In computing, format, a command-line utility included in 86-DOS, MS-DOS, IBM PC DOS and OS/2 and Microsoft Windows operating systems, carries out disk formatting. The command is also available in the DEC RT-11 operating system.
The command performs the following actions by default on a floppy disk, hard disk drive, solid state (USB), or other magnetic medium (it will not perform these actions on optical media):
clearing the FAT entries by changing them to 0x00
clearing the FAT root directory by changing any values found to 0x00
checking each cluster to see if it is good or bad and marking it as good or bad in the FAT
Optionally (by adding the /S, for "system" switch), Format can also install a Volume Boot Record. With this option, Format writes bootstrap code to the first sector of the volume (and possibly elsewhere as well). Format always writes a BIOS Parameter Block to the first sector, with or without the /S option.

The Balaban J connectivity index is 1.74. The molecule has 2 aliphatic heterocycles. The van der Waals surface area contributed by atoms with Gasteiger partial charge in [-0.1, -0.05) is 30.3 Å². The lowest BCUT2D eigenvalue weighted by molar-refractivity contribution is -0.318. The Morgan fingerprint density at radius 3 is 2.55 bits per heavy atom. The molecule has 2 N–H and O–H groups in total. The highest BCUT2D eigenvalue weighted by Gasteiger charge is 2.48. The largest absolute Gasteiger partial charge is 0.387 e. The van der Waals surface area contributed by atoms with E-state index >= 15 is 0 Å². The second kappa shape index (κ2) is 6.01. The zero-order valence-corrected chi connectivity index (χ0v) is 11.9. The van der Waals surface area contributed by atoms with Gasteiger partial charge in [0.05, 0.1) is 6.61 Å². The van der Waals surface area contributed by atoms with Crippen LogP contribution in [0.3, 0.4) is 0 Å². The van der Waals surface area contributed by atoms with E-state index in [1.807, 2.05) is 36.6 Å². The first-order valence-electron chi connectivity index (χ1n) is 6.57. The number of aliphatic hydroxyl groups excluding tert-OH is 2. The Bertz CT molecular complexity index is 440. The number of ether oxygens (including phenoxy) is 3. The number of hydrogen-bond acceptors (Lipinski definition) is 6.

Another option (/Q) allows for what Microsoft calls "Quick Format". With this option the command will not perform steps 2 and 3 above. Format /Q does not alter data previously written to the media.
Typing "Format" with no parameters in MS-DOS 3.2 or earlier would automatically, without prompting the user, format the current drive; however in MS-DOS 3.3 and later it would simply produce the error: "required parameter missing".
Any storage device must have its medium structured to be useful. This process is referred to as "creating a filesystem" in Unix, Linux, or BSD. Under these systems the command "mkfs" exists. It creates many kinds of file systems, including those used by DOS, Windows, and OS/2.
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